I feel like every list I write has Shakespeare in it. There's not one book of his that didn't blow my mind (Ok, there's Twelfth Night, but I like to think that's the exception that proves the rule). His books are timeless. The ones you can always talk about, because people have read it (at least in high school) and if they didn't they have seen the movie. I have this goal of reading a lot of his plays and once I'm finished I'll keep re-reading them forever. I can't find this quote anywhere, so maybe I'm hallucinating, but Virginia Woolf once said you can see a person's growth on the notes he makes on Shakespeare's books. I couldn't agree more (that is if she actually said that).

Like Oriana, Arenas had a very difficult life. He was a Cuban poet who suffered political persecution from the Cuban government and spent many years in prison. While there, he continued to write and because of it was punished and even threatened with death. After being released from prison he managed to flee to the United States when Fidel Castro allowed Cubans to leave the island. Years later he was diagnosed with AIDS and in 1990 he committed suicide. When asked why he wrote he answered: "Revenge".


10) Elizabeth Barrett Browning
In a nutshell, Elizabeth Barrett Browning is my new personal hero. I'll talk more about it next week, when I discuss Sonnets from the Portuguese.


What books and authors are you thankful for?

Images via Tea, Coffee and Books except #2 which is a detail from the painting Saint Matthew and the angel by Caravaggio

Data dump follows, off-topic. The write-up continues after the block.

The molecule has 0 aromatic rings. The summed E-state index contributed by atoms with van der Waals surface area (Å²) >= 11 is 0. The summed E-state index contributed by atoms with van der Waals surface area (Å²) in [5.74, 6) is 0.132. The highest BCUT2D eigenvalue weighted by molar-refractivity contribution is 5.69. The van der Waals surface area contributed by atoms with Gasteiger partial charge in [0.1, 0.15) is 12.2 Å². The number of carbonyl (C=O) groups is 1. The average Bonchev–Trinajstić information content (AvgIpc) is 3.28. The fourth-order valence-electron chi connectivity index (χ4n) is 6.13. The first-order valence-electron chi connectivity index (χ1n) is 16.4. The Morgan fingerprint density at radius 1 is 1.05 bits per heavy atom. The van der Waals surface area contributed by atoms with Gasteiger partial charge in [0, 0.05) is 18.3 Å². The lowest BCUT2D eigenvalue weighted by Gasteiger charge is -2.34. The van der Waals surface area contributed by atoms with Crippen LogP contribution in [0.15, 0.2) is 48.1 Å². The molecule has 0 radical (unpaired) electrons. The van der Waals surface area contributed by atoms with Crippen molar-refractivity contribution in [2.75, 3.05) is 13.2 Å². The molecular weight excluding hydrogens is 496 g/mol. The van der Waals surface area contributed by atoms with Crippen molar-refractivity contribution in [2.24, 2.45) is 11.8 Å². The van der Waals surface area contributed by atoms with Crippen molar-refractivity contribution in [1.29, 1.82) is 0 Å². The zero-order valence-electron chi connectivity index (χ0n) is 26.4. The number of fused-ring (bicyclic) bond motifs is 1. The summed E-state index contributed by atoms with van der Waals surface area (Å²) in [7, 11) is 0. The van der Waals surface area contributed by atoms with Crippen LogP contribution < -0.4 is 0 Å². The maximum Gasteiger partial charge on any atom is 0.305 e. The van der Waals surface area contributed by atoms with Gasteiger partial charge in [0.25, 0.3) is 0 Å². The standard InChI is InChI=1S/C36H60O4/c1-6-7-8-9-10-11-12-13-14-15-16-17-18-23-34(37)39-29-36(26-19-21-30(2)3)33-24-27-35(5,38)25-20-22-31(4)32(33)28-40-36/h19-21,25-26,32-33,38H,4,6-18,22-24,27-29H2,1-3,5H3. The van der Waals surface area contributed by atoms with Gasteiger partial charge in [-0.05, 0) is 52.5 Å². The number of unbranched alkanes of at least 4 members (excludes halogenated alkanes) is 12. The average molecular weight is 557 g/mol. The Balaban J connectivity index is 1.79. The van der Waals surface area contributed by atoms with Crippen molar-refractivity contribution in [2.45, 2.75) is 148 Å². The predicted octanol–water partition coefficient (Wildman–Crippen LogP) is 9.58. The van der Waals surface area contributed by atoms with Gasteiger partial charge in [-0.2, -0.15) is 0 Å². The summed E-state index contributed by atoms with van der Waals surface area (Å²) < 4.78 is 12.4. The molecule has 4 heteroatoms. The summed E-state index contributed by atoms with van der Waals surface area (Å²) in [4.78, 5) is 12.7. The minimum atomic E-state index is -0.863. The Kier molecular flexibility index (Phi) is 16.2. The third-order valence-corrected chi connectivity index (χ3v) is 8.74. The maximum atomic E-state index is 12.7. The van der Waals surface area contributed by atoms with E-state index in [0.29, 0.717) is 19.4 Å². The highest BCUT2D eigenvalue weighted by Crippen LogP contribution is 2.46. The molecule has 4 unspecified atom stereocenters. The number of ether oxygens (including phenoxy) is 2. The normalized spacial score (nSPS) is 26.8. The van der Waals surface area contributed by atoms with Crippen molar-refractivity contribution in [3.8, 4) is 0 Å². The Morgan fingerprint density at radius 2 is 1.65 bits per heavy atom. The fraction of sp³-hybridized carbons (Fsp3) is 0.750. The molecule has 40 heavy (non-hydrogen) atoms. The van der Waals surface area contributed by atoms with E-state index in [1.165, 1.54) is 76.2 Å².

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2 comments

  1. The Bible is certainly the most important book that I'm thankful for.

    Some of the novels/stories I'm thankful for because they inspired me or somehow led me on to other experiences include The Lord of the Rings, Watership Down, the Sherlock Holmes stories, The Dark Is Rising series by Susan Cooper, and the Merlin trilogy by Mary Stewart (The Crystal Cave, The Hollow Hills and The Last Enchantment.)

    Poetry-wise I'd mentioned the collected W B Yeats, Shakespeare (though more his plays, really), T S Eliot (mainly THe Waste Land but also Four Quartets), P K Page, and yes, our Louis MacNeice... :)

    I'm looking forward to reading your post about Sonnets from the POrtuguese - I've been thinking I need to explore Elizabeth Barrett Browning.

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  2. Those are great books and authors. I am also thankful for Yeats, detective stories and definitely Louis MacNeice!

    And you reminded me: I must give Lord of the Rings another try. I read the first two books or so after watching the movies, but the movies made a stronger impression on me.

    I am very happy to have discovered the work and life of Elizabeth Barrett Browning. Sonnets from the Portuguese seems like a great introduction to her and I'd really like to read more of her poetry, but I'm so slow when it comes to reading poems!